“No Veils, No Oppression!” Watching From a Distance As Women Fight for Freedom in Iran
Sahar Delijani on Heeding the Call for Revolution
A bonfire in Tehran. Women dancing around it. Arms outspread, heads held high, gyrating like whirling dervishes. Yet, there is something different about this. It isn’t in spiritual ecstasy that these women whirl, sweeping the headscarves off their hair. It isn’t a call to divinity that they laugh and chant, frolic to the fire. It isn’t to receive holy beneficence that their hands turn, weightless, flinging the hijabs into the flames.
This isn’t a ritual in remembrance of God.
It isn’t an act of becoming one with the divine spirit.
In this early evening in Tehran, surrounded by an applauding audience and the fire that burns buoyant and free accompanying their dance, these whirling women are in the midst of a revolution.
You’re alone. Dusk has fallen in Manhattan. The only thing that glows, lighting up your face is the screen of your phone. You’re watching the fire. You’re watching the women. You’re not one of these women. You’re far from them. Thousands of miles of deep blue ocean. The phone in your hand is your only connection, and you cannot put it away. You feel like you’ve seen this in your dreams. These women and the blaze. You watch the video until you begin to feel the flames crawling on your face. The heat. The smell of burning fabric.
The women’s whirling dance has transformed into countrywide protests, a wildfire of “Death to Dictator!”, “Freedom Freedom Freedom!” and “I will kill whoever killed my sister!” Now when you watch the videos, there are not only women protesting but men too. Not only the young but the elderly too. Not just Tehran but Kurdistan, Zahedan, Khuzestan, Isfahan, Shiraz. Not just the cities but towns and villages. Not just the students but workers and teachers and singers and writers taking to the street against a violent, corrupt, theocratic, patriarchal dictatorship. There are even children out there, stamping their feet, swinging their headscarves in the air, shouting, “Woman Life Freedom!”
These are my people, you keep muttering to yourself. I am one of them. What do I do now? How do I respond? What is my responsibility? What is my role?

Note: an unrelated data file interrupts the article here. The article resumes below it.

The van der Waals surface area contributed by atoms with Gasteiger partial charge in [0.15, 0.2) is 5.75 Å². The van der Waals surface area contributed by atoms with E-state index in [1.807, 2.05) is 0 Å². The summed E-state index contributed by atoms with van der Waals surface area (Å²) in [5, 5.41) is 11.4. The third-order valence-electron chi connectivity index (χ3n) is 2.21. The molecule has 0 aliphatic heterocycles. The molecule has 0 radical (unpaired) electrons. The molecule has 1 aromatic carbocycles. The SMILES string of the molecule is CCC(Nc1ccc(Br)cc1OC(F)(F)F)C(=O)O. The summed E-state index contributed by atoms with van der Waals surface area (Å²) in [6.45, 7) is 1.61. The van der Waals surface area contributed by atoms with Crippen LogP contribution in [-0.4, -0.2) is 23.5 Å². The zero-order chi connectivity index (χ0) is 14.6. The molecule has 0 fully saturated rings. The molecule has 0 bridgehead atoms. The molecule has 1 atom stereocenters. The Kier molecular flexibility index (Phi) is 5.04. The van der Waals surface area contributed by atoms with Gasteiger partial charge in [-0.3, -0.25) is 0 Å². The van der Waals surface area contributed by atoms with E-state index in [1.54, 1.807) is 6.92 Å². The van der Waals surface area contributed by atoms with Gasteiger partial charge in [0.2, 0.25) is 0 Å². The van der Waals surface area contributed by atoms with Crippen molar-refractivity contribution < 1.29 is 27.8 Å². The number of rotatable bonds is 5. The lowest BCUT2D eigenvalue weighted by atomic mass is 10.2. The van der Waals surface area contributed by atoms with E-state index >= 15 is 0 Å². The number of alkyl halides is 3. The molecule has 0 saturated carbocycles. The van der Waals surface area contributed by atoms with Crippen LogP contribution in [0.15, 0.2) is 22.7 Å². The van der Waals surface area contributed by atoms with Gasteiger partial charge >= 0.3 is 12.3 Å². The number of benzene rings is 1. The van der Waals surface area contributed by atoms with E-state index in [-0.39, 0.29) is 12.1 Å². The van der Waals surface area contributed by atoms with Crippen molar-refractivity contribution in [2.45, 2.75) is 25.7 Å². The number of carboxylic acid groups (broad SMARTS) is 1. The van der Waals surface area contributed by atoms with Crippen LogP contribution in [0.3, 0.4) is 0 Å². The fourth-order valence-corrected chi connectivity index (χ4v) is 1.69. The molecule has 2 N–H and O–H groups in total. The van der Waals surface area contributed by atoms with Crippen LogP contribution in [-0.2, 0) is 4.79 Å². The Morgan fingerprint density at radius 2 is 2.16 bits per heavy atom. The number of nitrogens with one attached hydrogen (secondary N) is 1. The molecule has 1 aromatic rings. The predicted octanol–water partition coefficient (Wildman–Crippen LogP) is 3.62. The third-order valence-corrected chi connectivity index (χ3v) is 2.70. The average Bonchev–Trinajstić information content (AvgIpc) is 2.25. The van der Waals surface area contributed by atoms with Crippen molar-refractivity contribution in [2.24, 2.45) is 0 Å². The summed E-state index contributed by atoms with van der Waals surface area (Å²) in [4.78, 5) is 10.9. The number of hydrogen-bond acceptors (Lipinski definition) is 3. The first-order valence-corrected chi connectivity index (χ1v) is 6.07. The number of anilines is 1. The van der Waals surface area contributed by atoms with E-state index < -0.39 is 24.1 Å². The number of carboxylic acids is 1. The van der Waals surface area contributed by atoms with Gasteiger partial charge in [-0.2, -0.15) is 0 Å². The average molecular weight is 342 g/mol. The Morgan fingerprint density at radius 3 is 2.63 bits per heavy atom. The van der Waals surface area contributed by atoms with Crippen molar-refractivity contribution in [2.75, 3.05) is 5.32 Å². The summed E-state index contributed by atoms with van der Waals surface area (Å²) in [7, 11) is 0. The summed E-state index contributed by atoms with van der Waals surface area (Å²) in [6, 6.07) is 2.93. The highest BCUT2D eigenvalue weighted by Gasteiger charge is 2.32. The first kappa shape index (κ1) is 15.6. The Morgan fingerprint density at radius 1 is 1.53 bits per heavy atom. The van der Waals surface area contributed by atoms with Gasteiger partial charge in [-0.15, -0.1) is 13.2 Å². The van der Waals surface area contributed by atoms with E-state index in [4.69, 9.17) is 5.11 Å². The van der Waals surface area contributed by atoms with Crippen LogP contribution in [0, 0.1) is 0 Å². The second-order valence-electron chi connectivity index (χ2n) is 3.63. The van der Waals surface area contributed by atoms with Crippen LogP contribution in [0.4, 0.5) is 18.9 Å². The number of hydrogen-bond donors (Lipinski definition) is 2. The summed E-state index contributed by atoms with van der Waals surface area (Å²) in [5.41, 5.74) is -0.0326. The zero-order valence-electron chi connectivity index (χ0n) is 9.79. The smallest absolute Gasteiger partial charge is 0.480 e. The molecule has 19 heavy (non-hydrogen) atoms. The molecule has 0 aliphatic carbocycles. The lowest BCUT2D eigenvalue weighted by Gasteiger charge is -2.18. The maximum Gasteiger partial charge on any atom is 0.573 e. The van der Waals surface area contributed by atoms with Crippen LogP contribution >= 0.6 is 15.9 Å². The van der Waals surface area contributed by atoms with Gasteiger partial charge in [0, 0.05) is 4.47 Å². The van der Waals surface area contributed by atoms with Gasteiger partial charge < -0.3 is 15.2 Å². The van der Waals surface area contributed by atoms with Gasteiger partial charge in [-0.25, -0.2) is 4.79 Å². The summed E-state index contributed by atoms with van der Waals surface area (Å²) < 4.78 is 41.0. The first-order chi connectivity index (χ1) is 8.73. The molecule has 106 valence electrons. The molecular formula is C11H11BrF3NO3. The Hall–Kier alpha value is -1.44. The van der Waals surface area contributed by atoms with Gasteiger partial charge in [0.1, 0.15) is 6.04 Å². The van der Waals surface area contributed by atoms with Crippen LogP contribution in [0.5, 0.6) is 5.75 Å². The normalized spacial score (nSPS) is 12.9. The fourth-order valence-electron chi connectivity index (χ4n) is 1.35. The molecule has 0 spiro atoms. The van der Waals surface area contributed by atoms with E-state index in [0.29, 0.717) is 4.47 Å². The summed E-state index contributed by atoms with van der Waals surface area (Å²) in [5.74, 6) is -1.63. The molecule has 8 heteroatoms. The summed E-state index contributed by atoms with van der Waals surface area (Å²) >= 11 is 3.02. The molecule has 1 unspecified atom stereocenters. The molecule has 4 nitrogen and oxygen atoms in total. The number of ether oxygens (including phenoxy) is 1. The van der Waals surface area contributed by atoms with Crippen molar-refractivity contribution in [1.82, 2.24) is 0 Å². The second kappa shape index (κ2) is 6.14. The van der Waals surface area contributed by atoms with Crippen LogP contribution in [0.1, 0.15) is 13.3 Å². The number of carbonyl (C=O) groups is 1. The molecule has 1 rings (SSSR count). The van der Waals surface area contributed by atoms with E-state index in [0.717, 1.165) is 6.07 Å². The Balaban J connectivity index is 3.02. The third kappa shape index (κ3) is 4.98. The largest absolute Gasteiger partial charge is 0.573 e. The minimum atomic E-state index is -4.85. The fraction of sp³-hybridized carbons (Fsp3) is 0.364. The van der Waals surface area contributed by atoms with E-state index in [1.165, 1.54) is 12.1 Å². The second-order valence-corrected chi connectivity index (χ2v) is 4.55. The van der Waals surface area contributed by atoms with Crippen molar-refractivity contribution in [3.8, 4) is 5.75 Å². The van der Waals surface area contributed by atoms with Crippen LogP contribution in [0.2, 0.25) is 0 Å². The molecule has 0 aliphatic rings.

It’s a starry night.
The internet has been shut down for months and what you see are videos sent painstakingly through different VPNs from protestors in Iran. You don’t know their names. Most times, you don’t even see their faces as for safety reasons they’re either covered or are being recorded from the back. You know they risk their lives by being in these videos, by recording them, even by sending them. And all you can do is watch. At least to watch. You want to keep them safe. You want to keep them alive.
You feel like there is a lifeline connecting you to them, a lifeline of history and songs and late-night stories and collective memory and poetry and embraces and grandparents and date stones and solidarity and defiance and the hope of one day hearing the receding echo of boots and batons in the streets when a dictatorship is toppled.
That is your connection. That is what pulsates over the oceans and reaches you, enfolds you. You’re one of them, you think. You feel it so deeply, you stop living your life. The one you’ve built far away from them. The one you’ve struggled for and have come to know far better than the one unfolding in those brief videos. But it matters no longer. This is about life and death. It’s about the future. It’s about breaking free. And those in the videos, those chanting and dying and rising are telling you to forget everything else and choose them.
“No veils, no oppression / Freedom and equality!”
“You’re the pervert / You’re the filthy / I’m a free woman!”
“This is the year of blood / Khamenei will be overthrown!”
“You cannot wash off blood with paint!”
“Behind every person you kill stands a thousand people!”
“We don’t want an Islamic Republic!”
“Free political prisoners!”
“Death to Khamenei!”
“Death to the Republic of executions!”
Five months have passed.
You cannot sleep.
You live in a constant state of alarm, helplessness and grief.
Your thoughts cannot go anywhere but to the spilt blood on the streets, to the packed prisons, the gunshots, the torture, to women blinded by rubber bullets during protests, to bodies turning up in rivers, to kidnappings and abductions, to executions and shattered families, to the senseless suffering and violence the regime in its desperate attempt at survival has unleashed on the population.